Johnny Robinson (safety)
|Date of birth:||September 9, 1938|
|Place of birth:||Delhi, Louisiana|
|Height:||6 ft 1 in (1.85 m)|
|Weight:||205 lb (93 kg)|
|AFL draft:||1960 / Round: 1|
|Career highlights and awards|
|Career NFL statistics|
Johnny Nolan Robinson (born September 9, 1938) is a former American football safety. He played college football at Louisiana State University (LSU), where he was a member of the national championship-winning 1958 LSU Tigers football team.
Robinson played his entire career for the Dallas Texans / Kansas City Chiefs of the American Football League (AFL) and later the National Football League (NFL). He led the AFL in interceptions with 10 in 1966, and led the NFL in 1970 with 10. He had 57 interceptions over his career, a Chiefs record.
Robinson was a member of the Texans in their 1962 20–17 double-overtime victory over the two-time defending AFL Champion Houston Oilers in the longest professional football league championship game ever played. He played in Super Bowl I in 1967. In Super Bowl IV, the underdog Chiefs defeated the Minnesota Vikings, 23–7. Late in the first half, Robinson picked up a Minnesota fumble to help seal the win.
Robinson retired in the summer of 1972 prior to training camp. His last game came on Christmas Day 1971, when the Chiefs lost to the Miami Dolphins 27–24 after 22 minutes, 40 seconds of overtime. It remains (through the 2010 NFL season) the longest game in NFL history. That contest was also the Chiefs' last game in Kansas City's Municipal Stadium. Robinson thus played in the sport's longest championship game and in its absolute longest game, each game closing out professional football in its respective stadium.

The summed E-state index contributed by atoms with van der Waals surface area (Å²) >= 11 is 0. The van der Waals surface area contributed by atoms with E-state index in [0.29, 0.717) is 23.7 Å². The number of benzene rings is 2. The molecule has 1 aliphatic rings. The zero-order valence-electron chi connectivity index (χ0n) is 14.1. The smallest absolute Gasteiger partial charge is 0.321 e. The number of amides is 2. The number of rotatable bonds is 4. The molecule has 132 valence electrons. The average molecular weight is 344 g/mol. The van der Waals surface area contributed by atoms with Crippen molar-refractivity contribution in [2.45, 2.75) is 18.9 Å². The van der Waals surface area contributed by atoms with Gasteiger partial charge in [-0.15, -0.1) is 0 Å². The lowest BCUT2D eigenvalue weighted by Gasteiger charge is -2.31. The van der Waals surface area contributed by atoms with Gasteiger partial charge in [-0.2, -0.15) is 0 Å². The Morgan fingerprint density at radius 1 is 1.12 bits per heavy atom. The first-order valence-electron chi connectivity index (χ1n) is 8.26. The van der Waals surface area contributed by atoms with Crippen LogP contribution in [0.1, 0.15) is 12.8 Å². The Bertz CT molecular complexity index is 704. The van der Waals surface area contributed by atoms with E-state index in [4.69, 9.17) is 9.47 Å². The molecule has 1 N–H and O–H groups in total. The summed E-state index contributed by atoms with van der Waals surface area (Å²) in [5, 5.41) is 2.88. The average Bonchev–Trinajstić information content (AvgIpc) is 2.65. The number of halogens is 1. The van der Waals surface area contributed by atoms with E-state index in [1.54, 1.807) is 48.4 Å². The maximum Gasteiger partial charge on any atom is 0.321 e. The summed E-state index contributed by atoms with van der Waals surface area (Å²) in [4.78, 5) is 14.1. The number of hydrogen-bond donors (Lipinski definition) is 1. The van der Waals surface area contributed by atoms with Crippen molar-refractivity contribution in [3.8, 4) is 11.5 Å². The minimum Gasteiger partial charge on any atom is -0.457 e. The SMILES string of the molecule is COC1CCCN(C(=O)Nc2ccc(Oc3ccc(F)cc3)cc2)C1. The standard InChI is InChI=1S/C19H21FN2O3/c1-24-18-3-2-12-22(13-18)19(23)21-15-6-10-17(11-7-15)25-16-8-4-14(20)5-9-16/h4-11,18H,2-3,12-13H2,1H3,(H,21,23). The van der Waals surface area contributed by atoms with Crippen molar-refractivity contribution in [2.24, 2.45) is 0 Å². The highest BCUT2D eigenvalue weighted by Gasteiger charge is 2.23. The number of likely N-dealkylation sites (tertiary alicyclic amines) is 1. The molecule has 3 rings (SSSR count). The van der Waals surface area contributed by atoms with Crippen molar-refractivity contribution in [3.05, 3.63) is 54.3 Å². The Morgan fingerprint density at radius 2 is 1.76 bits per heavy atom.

Robinson was a six-time All-American Football League selection who played that Super Bowl game with three broken ribs. Five times the interception leader of the Chiefs, Robinson redefined the role of safety in Professional Football, according to the late Jack Kemp. A member of the All-time All-AFL Team and one of only twenty players who were in the American Football League for its entire ten-year existence, he was a member of a team that won three division titles, three league championships and a World Championship. The Chiefs had a 35–1–1 record in games that Robinson made an interception.
Robinson and his older brother, Tommy, won the national boys junior tennis championship when they were in University High School at LSU where their father, Dub Robinson, was tennis coach. Johnny became starting fullback in his freshman year at U-High.
Robinson founded and operates a youth home for troubled boys in Monroe, Louisiana, and has been a long-time supporter of children's causes.
|1964||AFL||Kansas City Chiefs||10||2||17||0||17|
|1965||AFL||Kansas City Chiefs||14||5||99||0||50|
|1966||AFL||Kansas City Chiefs||14||10||136||1||29|
|1967||AFL||Kansas City Chiefs||14||5||17||0||10|
|1968||AFL||Kansas City Chiefs||14||6||40||0||16|
|1969||AFL||Kansas City Chiefs||14||8||158||0||33|
|1970||NFL||Kansas City Chiefs||14||10||155||0||57|
|1971||NFL||Kansas City Chiefs||14||4||53||0||29|
- Chet Hilburn, The Mystique of Tiger Stadium: 25 Greatest Games: The Ascension of LSU Football (Bloomington, Indiana: WestBow Press, 2012), p. 32
- "Hall of Very Good". Retrieved May 24, 2016.
- "Johnny Robinson AFL & NFL Football Statistics". pro-football-reference.com. Sports Reference LLC. Retrieved March 31, 2016.